I know that the corporate goal in the private sector is all about making profits almost any way possible, legally or illegally, but this is ridiculous—because if we lose the world-wide war against Islamic extremism, there may be no profits for corporate capitalists to earn, and consumers, those who are still alive and have converted to Islam to survive, may have few if any products to buy as they get out their prayer rugs at daybreak, noon, mid-afternoon, sunset and evening and turn toward Mecca to pray to the Prophet Muhammad’s tomb. Oh, and the prayers must be said in Arabic, no matter what the native tongue is.

The United States has been fighting the war in Afghanistan since 2001, and the Iraq and Afghan wars against Islamic terrorism have cost $4 to $6 Trillion (so far), in addition to thousands of deaths and hundreds of thousands of injured U.S. troops, and that isn’t counting the hundreds of thousands of deaths of civilians who lived in Iraq and Afghanistan and the millions who have fled to refugee camps to escape the horrors of war.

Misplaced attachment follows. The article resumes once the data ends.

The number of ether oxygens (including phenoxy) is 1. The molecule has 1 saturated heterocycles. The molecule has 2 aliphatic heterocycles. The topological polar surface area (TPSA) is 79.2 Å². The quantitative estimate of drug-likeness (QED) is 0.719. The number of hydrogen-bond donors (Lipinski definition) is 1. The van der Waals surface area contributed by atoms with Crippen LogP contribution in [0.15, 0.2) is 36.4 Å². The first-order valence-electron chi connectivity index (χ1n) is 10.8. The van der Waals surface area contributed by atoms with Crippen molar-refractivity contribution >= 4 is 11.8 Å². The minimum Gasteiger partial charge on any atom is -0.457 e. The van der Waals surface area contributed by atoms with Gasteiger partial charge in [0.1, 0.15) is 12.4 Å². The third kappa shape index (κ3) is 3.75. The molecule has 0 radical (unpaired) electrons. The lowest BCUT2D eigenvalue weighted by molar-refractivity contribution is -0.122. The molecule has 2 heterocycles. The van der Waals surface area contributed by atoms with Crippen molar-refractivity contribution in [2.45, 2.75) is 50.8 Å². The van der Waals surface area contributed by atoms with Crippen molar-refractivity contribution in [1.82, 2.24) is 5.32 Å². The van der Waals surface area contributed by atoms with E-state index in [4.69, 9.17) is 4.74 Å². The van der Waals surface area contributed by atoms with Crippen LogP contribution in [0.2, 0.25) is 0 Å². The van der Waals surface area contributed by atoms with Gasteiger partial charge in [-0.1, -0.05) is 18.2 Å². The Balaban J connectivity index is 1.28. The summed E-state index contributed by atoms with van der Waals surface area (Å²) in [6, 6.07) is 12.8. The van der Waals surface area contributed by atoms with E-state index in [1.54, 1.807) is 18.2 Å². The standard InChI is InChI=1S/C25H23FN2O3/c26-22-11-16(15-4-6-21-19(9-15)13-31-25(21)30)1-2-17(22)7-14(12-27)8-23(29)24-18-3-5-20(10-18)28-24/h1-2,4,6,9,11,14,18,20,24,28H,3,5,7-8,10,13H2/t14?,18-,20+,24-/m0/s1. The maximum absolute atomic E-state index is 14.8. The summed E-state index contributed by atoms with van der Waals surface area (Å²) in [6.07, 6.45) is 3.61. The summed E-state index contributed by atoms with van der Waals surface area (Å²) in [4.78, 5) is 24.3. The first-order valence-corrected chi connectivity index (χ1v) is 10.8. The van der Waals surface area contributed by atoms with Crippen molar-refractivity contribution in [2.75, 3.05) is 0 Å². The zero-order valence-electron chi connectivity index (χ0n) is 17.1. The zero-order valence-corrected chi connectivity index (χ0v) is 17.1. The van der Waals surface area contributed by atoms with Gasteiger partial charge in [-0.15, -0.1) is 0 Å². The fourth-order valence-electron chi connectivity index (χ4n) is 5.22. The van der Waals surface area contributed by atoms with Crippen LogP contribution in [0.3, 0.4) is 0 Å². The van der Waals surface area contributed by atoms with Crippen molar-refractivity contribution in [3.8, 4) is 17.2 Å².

According to Hollywood Reporter, the average cost of a movie ticket is $7.96. That means 39,285 people may have seen The Hornet’s Nest documentary, compared to about 34-million viewers who watched Neighbors, a film about a couple with a newborn baby who end up having a loud, hard partying fraternity move in next door; a film with an R rating “for pervasive language, strong crude and sexual content, graphic nudity and drug use throughout. “

Rotten Tomatoes listed six media critics who reviewed The Hornet’s Nest and those six gave the film a 100-percent rating. Variety critic, Joe Leydon said, “This gripping documentary about soldiers in harm’s way during America’s longest war seems all the more relevant as we begin the countdown to troop withdrawals from that war-torn land.”

How about Neighbors?